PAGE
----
One thing that I found particularly interesting is summarized by the figure included here, which is an Energy Flow diagram. This particular one, found here and developed at LLNL, is for 2005. The units of energy for each box is in so-called quads, convenient because the total energy produced and used in the US is about 100 quads.
What is most striking about this figure is that more than half of the energy produced in the US is actually lost. Not necessarily wasted, as some of it is the inevitable loss due to transmission and other factors. But, much of it is also due to just inefficiencies in our system, in our old grid, and in our poorly designed buildings. For example, we lose a lot of waste heat in industry which, if captured, could be used to power homes and other businesses. Further, our grid is as old as there is in the world (a side-effect of being the first country to develop a grid). China, on the other hand, is developing high voltage state-of-the-art grids that will reduce transmission costs and allow for more efficient use of renewable energy sources.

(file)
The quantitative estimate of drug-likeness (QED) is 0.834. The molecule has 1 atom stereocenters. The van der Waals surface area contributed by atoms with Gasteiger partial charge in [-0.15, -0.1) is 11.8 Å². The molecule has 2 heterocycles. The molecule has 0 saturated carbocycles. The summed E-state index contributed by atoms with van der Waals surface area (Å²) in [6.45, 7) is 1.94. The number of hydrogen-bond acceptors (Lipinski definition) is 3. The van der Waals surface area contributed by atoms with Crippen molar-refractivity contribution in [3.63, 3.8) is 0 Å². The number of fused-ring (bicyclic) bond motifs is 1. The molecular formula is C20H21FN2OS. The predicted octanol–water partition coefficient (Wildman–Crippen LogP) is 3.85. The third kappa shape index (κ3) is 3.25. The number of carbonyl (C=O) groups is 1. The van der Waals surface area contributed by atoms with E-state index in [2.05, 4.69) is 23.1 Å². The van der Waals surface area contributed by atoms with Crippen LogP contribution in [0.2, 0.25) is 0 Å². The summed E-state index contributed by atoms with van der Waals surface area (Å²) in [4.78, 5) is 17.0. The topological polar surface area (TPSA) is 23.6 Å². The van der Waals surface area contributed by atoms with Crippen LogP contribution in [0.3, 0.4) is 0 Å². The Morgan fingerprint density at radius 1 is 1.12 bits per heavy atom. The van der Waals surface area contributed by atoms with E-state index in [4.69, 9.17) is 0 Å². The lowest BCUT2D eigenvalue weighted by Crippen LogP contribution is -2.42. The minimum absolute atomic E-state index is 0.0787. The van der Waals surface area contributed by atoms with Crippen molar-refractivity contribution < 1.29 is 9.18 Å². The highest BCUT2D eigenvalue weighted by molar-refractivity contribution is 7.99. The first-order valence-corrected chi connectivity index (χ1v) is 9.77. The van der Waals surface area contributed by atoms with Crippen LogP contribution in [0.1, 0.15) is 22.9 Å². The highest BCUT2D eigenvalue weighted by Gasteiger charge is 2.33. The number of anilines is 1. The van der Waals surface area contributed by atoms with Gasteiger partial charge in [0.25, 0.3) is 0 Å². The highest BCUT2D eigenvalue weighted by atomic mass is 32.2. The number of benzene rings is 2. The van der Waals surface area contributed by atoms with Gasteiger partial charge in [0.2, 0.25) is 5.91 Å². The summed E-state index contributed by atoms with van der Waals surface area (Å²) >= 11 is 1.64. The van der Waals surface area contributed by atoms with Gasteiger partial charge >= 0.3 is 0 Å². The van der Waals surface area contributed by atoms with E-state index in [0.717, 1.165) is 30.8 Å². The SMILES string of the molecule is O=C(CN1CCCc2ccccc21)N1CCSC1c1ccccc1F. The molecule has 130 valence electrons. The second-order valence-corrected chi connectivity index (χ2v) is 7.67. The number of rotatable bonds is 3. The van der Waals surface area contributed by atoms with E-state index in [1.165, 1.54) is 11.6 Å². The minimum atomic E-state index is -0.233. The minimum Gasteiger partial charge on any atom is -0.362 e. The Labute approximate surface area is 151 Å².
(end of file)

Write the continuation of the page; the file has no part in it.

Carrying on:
The other thing that jumps out to me is that renewables account for such a small fraction of our energy portfolio that even if we pushed heavily on them, investing significantly more resources, it will still be a long time before they can make a significant dent in our energy use. This is one of the reasons I’m pro-nuclear. I know nuclear has its risks — Fukushima clearly demonstrates that — but it is the only proven non-CO2-emitting energy source we have, the only thing that will help us tackle climate change in the immediate future. This is not to say that renewables aren’t important — indeed I think they are and that they will be a huge part of our energy portfolio in the future — but they are not a short or even intermediate time solution. If we, as a society, want to curb green house gas emitting fossil fuels, nuclear has to be part of the picture. So it seems to me.